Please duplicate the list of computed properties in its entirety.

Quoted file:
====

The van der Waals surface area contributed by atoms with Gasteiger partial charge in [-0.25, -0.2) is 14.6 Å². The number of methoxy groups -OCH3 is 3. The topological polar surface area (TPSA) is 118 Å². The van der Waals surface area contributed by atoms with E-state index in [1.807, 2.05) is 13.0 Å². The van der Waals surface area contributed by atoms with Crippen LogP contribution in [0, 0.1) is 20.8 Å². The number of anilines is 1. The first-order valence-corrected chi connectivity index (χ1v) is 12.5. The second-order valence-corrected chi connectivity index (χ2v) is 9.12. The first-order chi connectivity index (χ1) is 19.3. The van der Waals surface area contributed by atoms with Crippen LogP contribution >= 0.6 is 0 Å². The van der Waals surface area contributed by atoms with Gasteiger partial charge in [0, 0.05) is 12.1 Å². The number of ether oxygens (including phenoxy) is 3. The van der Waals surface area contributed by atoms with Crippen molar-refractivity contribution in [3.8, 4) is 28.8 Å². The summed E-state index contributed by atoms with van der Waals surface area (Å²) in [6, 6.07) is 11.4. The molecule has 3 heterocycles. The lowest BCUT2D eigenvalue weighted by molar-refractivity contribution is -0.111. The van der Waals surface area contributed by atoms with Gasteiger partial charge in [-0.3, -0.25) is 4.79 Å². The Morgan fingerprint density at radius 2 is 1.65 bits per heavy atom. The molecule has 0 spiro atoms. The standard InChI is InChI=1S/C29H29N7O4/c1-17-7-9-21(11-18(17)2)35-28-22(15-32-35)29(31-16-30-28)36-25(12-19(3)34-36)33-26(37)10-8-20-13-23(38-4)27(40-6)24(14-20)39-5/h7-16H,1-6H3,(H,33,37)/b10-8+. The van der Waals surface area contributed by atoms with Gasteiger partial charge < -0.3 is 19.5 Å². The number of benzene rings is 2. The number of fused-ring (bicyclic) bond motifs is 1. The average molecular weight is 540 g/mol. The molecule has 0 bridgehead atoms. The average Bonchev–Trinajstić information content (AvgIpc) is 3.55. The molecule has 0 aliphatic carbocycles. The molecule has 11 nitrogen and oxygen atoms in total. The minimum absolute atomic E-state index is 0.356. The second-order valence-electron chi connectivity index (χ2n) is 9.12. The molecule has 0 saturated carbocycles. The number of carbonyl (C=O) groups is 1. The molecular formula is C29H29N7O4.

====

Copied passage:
The van der Waals surface area contributed by atoms with Gasteiger partial charge in [-0.25, -0.2) is 14.6 Å². The number of methoxy groups -OCH3 is 3. The topological polar surface area (TPSA) is 118 Å². The van der Waals surface area contributed by atoms with E-state index in [1.807, 2.05) is 13.0 Å². The van der Waals surface area contributed by atoms with Crippen LogP contribution in [0, 0.1) is 20.8 Å². The number of anilines is 1. The first-order valence-corrected chi connectivity index (χ1v) is 12.5. The second-order valence-corrected chi connectivity index (χ2v) is 9.12. The first-order chi connectivity index (χ1) is 19.3. The van der Waals surface area contributed by atoms with Crippen LogP contribution >= 0.6 is 0 Å². The van der Waals surface area contributed by atoms with Gasteiger partial charge in [0, 0.05) is 12.1 Å². The number of ether oxygens (including phenoxy) is 3. The van der Waals surface area contributed by atoms with Crippen molar-refractivity contribution in [3.8, 4) is 28.8 Å². The summed E-state index contributed by atoms with van der Waals surface area (Å²) in [6, 6.07) is 11.4. The molecule has 3 heterocycles. The lowest BCUT2D eigenvalue weighted by molar-refractivity contribution is -0.111. The van der Waals surface area contributed by atoms with Gasteiger partial charge in [-0.3, -0.25) is 4.79 Å². The Morgan fingerprint density at radius 2 is 1.65 bits per heavy atom. The molecule has 0 spiro atoms. The standard InChI is InChI=1S/C29H29N7O4/c1-17-7-9-21(11-18(17)2)35-28-22(15-32-35)29(31-16-30-28)36-25(12-19(3)34-36)33-26(37)10-8-20-13-23(38-4)27(40-6)24(14-20)39-5/h7-16H,1-6H3,(H,33,37)/b10-8+. The van der Waals surface area contributed by atoms with Gasteiger partial charge < -0.3 is 19.5 Å². The number of benzene rings is 2. The number of fused-ring (bicyclic) bond motifs is 1. The average molecular weight is 540 g/mol. The molecule has 0 bridgehead atoms. The average Bonchev–Trinajstić information content (AvgIpc) is 3.55. The molecule has 0 aliphatic carbocycles. The molecule has 11 nitrogen and oxygen atoms in total. The minimum absolute atomic E-state index is 0.356. The second-order valence-electron chi connectivity index (χ2n) is 9.12. The molecule has 0 saturated carbocycles. The number of carbonyl (C=O) groups is 1. The molecular formula is C29H29N7O4.